“You can’t wait for inspiration, you have to go after it with a club.”
Well today I have absolutely nothing to say. I’m ensnared with new work hours and wedding planning and so my writing accomplishments are presently few and far between. I am spending a lot of money, though.
But a writer never really stops working. Everything is work for someone who thinks for a living. Every scrap of conversation overheard, every odd accent, unusual phrasing; every odd bit of architecture, everything the makes you think in a different way- that’s work for a writer. And that’s just the beginning, just the shallow, the obvious.
It’s a strange fact that most of a writer’s work is done away from the computer/typewriter/notebook. The most important time is that spent allowing the subconscious to roll things around. Time spent staring off into the distance thinking of nothing. That’s where the real work is done, where the imagination comes out to play. Sure, we need to get our thoughts down on paper eventually, and that can be damn hard. But that’s craft. That’s not art. The art comes when I take a break from the slog and go do the washing up.
I do most of my actual thinking either on the bus or just before I drift off to sleep. Most of my writing comes from the tales I tell myself – the bedtime stories and the resulting nightmares. That’s my inspiration and that, in turn, comes from living and constantly learning about the world, the universe around me. From simply being a human being; that’s all I need.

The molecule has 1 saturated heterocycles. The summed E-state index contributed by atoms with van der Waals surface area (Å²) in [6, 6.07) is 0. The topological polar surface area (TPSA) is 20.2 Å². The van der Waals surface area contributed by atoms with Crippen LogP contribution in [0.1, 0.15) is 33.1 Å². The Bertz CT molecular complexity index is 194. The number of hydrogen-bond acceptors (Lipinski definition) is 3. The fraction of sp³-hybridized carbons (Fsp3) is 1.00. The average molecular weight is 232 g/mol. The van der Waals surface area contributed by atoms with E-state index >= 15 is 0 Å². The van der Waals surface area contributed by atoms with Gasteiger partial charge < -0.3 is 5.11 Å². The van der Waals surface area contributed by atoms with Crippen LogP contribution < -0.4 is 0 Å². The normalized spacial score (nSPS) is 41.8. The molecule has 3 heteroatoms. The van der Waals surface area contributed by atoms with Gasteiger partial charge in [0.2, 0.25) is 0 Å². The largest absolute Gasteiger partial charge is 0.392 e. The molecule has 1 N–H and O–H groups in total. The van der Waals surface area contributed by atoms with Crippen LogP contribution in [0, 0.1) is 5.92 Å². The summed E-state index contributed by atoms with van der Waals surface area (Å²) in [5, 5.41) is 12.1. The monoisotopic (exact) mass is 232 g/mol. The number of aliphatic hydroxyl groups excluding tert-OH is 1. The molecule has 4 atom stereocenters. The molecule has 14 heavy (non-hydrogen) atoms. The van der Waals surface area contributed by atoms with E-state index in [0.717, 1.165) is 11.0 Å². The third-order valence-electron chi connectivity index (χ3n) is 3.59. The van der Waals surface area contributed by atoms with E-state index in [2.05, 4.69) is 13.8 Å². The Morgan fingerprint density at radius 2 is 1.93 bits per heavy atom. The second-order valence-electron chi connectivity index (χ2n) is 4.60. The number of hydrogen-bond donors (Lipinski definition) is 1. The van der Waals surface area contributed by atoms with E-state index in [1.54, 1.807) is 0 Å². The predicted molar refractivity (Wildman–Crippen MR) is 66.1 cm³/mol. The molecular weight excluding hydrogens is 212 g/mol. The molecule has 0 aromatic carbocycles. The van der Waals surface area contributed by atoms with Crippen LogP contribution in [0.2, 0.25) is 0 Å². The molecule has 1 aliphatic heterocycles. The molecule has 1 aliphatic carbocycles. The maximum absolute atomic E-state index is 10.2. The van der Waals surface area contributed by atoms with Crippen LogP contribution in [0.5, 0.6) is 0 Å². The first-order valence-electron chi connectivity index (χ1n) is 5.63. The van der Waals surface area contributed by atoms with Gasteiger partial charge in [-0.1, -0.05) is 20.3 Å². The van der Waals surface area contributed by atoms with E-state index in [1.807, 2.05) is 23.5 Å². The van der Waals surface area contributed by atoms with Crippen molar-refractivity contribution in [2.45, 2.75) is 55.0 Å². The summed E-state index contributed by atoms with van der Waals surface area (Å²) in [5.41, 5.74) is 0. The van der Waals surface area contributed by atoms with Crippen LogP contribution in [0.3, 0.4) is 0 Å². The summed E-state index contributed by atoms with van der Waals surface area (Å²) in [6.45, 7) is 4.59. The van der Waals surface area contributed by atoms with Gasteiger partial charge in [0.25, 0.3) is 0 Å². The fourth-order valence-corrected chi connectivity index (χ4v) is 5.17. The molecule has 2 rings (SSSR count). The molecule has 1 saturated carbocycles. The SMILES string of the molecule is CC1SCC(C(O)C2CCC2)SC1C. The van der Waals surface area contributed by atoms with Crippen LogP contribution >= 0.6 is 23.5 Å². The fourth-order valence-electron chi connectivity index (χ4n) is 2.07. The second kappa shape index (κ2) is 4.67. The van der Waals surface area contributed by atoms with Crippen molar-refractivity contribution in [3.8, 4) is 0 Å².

That and the loan of other people’s minds via their books. That helps too.
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Hope this image comes out okay. It’s the first page of the Night Shift plan I’m currently working from. I’ve been talking recently about editing and how I’m trying to learn new ways of working: well – if you’re interested – here’s how I’m going about it.
I’ve broken the entire novel down into scenes, drawing up a chart of what happens, to whom and the long-term significance of events. There’s also a column for changes I want to make. As you can see, that’s just the start. The real value (to me) in this exercise is the ability to scribble all over it with thoughts, ideas and random doodles.